Courtney Schumacher provides strong litigation experience, rich in skills honed through work as an assistant public defender and appellate law clerk in the public sector.She has garnered experience protecting and preserving the state and federal constitutional rights in felony criminal defense representation, drafted legal opinions and dissents for criminal and civil appeals, and carried out legal research and analysis on a variety of complex appellate, civil, and criminal issues in her career.Most recently, Courtney worked as a commercial litigation associate in the Albuquerque office of a national law firm.
In 2007, Courtney graduated magna cum laude with a B.S.M. from Tulane University in New Orleans.While there, Courtney majored in Marketing, Consumer Behavior, and Psychology.In 2011, Courtney received her Juris Doctorate from American University Washington College of Law.While in law school, Courtney participated in the WCL community as a member of the Mock Trial Honor Society, the Articles Editor of the Criminal Law Brief, a Student Bar Association Student Mentor, and as a teaching assistant for the Trial Advocacy Program.Courtney also served as an intern for the United States Departments of Justice and Interior.Courtney graduated cum laude with exceptional service honors from WCL.Prior to law school, Courtney worked as a marketing associate in New Orleans.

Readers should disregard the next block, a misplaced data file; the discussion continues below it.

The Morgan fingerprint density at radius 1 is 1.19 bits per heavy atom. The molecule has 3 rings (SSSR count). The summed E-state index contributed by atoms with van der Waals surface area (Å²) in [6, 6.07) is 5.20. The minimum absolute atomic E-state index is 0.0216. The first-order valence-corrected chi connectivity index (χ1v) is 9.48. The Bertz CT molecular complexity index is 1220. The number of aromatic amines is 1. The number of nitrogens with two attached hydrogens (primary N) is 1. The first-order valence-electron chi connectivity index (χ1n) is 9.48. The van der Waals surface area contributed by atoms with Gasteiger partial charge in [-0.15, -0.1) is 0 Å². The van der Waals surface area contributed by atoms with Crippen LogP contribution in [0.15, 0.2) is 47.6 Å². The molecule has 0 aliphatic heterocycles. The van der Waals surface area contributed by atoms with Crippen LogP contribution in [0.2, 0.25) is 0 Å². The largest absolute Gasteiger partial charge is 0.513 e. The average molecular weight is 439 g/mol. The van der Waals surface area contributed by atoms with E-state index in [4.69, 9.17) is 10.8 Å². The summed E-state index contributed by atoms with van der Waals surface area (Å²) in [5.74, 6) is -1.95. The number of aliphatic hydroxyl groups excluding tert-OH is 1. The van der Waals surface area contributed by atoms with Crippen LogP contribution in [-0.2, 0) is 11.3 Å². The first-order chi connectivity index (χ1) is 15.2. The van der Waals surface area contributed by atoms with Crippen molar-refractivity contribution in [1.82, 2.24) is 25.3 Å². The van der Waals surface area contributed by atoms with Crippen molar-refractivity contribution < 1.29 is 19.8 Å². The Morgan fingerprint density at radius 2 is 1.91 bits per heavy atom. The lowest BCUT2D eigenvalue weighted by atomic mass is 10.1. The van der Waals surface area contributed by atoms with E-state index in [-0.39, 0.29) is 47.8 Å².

Courtney is admitted to the State Bars of New Mexico and Pennsylvania, the Tenth Circuit Court of Appeals, and the United States District Court for the District of New Mexico.Since 2013, Courtney has served the New Mexico community as a Teen Court Judge in Santa Fe County.
You should not send any sensitive or confidential information through this site. Emails sent through this site do not create an attorney-client relationship and may not be treated as privileged or confidential. The lawyer or law firm you are contacting is not required to, and may choose not to, accept you as a client. The Internet is not necessarily secure and emails sent though this site could be intercepted or read by third parties.